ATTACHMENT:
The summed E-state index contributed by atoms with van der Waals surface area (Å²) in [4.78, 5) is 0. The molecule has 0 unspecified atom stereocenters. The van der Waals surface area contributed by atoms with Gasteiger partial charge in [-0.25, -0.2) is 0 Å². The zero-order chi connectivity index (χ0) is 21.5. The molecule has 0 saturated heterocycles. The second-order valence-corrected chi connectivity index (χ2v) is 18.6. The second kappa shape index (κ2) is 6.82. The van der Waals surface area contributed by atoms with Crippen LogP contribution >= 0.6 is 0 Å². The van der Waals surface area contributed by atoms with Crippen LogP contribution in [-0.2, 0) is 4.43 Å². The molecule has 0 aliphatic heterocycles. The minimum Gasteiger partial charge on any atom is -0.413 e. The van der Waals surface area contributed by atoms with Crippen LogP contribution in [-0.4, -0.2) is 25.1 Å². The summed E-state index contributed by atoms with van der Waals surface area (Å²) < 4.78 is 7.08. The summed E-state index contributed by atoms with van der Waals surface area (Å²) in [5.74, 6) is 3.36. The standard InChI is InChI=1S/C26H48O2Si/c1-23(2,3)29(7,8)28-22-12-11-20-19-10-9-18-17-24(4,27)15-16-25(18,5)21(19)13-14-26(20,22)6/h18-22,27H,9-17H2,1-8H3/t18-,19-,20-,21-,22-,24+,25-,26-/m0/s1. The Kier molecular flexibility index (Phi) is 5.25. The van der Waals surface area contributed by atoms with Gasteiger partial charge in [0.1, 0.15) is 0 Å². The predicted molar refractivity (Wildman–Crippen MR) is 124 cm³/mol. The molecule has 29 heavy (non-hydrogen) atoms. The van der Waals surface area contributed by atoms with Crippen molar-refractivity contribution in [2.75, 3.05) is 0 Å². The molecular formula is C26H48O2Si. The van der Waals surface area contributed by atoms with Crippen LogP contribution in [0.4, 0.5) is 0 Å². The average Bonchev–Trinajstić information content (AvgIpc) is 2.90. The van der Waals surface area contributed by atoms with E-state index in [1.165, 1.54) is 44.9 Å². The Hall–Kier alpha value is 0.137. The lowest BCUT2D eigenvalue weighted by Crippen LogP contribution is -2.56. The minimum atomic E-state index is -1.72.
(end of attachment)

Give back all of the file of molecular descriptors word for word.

The summed E-state index contributed by atoms with van der Waals surface area (Å²) in [4.78, 5) is 0. The molecule has 0 unspecified atom stereocenters. The van der Waals surface area contributed by atoms with Gasteiger partial charge in [-0.25, -0.2) is 0 Å². The zero-order chi connectivity index (χ0) is 21.5. The molecule has 0 saturated heterocycles. The second-order valence-corrected chi connectivity index (χ2v) is 18.6. The second kappa shape index (κ2) is 6.82. The van der Waals surface area contributed by atoms with Crippen LogP contribution >= 0.6 is 0 Å². The van der Waals surface area contributed by atoms with Crippen LogP contribution in [-0.2, 0) is 4.43 Å². The molecule has 0 aliphatic heterocycles. The minimum Gasteiger partial charge on any atom is -0.413 e. The van der Waals surface area contributed by atoms with Crippen LogP contribution in [-0.4, -0.2) is 25.1 Å². The summed E-state index contributed by atoms with van der Waals surface area (Å²) < 4.78 is 7.08. The summed E-state index contributed by atoms with van der Waals surface area (Å²) in [5.74, 6) is 3.36. The standard InChI is InChI=1S/C26H48O2Si/c1-23(2,3)29(7,8)28-22-12-11-20-19-10-9-18-17-24(4,27)15-16-25(18,5)21(19)13-14-26(20,22)6/h18-22,27H,9-17H2,1-8H3/t18-,19-,20-,21-,22-,24+,25-,26-/m0/s1. The Kier molecular flexibility index (Phi) is 5.25. The van der Waals surface area contributed by atoms with Gasteiger partial charge in [0.1, 0.15) is 0 Å². The predicted molar refractivity (Wildman–Crippen MR) is 124 cm³/mol. The molecule has 29 heavy (non-hydrogen) atoms. The van der Waals surface area contributed by atoms with Crippen molar-refractivity contribution in [2.75, 3.05) is 0 Å². The molecular formula is C26H48O2Si. The van der Waals surface area contributed by atoms with Crippen LogP contribution in [0.4, 0.5) is 0 Å². The average Bonchev–Trinajstić information content (AvgIpc) is 2.90. The van der Waals surface area contributed by atoms with E-state index in [1.165, 1.54) is 44.9 Å². The Hall–Kier alpha value is 0.137. The lowest BCUT2D eigenvalue weighted by Crippen LogP contribution is -2.56. The minimum atomic E-state index is -1.72.